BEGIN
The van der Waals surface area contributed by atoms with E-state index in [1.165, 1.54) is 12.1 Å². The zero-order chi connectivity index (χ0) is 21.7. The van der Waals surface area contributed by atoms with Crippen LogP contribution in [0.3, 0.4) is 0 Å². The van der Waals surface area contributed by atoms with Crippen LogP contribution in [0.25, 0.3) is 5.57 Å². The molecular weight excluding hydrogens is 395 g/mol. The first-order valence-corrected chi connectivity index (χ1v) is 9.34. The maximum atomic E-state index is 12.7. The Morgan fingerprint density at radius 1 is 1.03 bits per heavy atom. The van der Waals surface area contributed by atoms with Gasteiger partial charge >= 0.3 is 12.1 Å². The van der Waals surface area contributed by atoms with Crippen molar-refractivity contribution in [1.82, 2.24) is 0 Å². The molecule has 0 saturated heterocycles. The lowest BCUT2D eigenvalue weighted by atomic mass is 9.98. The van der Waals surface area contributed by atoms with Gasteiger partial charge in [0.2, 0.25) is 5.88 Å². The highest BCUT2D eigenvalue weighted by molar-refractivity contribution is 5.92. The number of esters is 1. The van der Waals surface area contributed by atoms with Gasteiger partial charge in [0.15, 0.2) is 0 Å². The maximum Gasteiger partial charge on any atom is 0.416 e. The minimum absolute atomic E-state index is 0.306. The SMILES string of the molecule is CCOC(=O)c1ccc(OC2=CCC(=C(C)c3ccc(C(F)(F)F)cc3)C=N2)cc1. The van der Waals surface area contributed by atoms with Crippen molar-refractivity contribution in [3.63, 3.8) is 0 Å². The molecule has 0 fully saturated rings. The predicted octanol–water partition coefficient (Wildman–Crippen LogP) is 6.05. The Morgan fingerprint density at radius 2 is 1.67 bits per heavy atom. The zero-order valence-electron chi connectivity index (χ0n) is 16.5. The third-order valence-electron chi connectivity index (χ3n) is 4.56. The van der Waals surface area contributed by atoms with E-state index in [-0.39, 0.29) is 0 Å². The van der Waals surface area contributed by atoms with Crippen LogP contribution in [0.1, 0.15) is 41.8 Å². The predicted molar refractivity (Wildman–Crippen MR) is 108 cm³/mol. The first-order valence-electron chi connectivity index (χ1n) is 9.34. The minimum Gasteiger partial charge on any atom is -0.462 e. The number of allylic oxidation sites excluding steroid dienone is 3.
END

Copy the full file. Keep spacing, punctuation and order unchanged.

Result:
The van der Waals surface area contributed by atoms with E-state index in [1.165, 1.54) is 12.1 Å². The zero-order chi connectivity index (χ0) is 21.7. The van der Waals surface area contributed by atoms with Crippen LogP contribution in [0.3, 0.4) is 0 Å². The van der Waals surface area contributed by atoms with Crippen LogP contribution in [0.25, 0.3) is 5.57 Å². The molecular weight excluding hydrogens is 395 g/mol. The first-order valence-corrected chi connectivity index (χ1v) is 9.34. The maximum atomic E-state index is 12.7. The Morgan fingerprint density at radius 1 is 1.03 bits per heavy atom. The van der Waals surface area contributed by atoms with Gasteiger partial charge >= 0.3 is 12.1 Å². The van der Waals surface area contributed by atoms with Crippen molar-refractivity contribution in [1.82, 2.24) is 0 Å². The molecule has 0 saturated heterocycles. The lowest BCUT2D eigenvalue weighted by atomic mass is 9.98. The van der Waals surface area contributed by atoms with Gasteiger partial charge in [0.2, 0.25) is 5.88 Å². The highest BCUT2D eigenvalue weighted by molar-refractivity contribution is 5.92. The number of esters is 1. The van der Waals surface area contributed by atoms with Gasteiger partial charge in [0.15, 0.2) is 0 Å². The maximum Gasteiger partial charge on any atom is 0.416 e. The minimum absolute atomic E-state index is 0.306. The SMILES string of the molecule is CCOC(=O)c1ccc(OC2=CCC(=C(C)c3ccc(C(F)(F)F)cc3)C=N2)cc1. The van der Waals surface area contributed by atoms with Crippen molar-refractivity contribution in [3.63, 3.8) is 0 Å². The molecule has 0 fully saturated rings. The predicted octanol–water partition coefficient (Wildman–Crippen LogP) is 6.05. The Morgan fingerprint density at radius 2 is 1.67 bits per heavy atom. The zero-order valence-electron chi connectivity index (χ0n) is 16.5. The third-order valence-electron chi connectivity index (χ3n) is 4.56. The van der Waals surface area contributed by atoms with E-state index in [-0.39, 0.29) is 0 Å². The van der Waals surface area contributed by atoms with Crippen LogP contribution in [0.1, 0.15) is 41.8 Å². The predicted molar refractivity (Wildman–Crippen MR) is 108 cm³/mol. The first-order valence-electron chi connectivity index (χ1n) is 9.34. The minimum Gasteiger partial charge on any atom is -0.462 e. The number of allylic oxidation sites excluding steroid dienone is 3.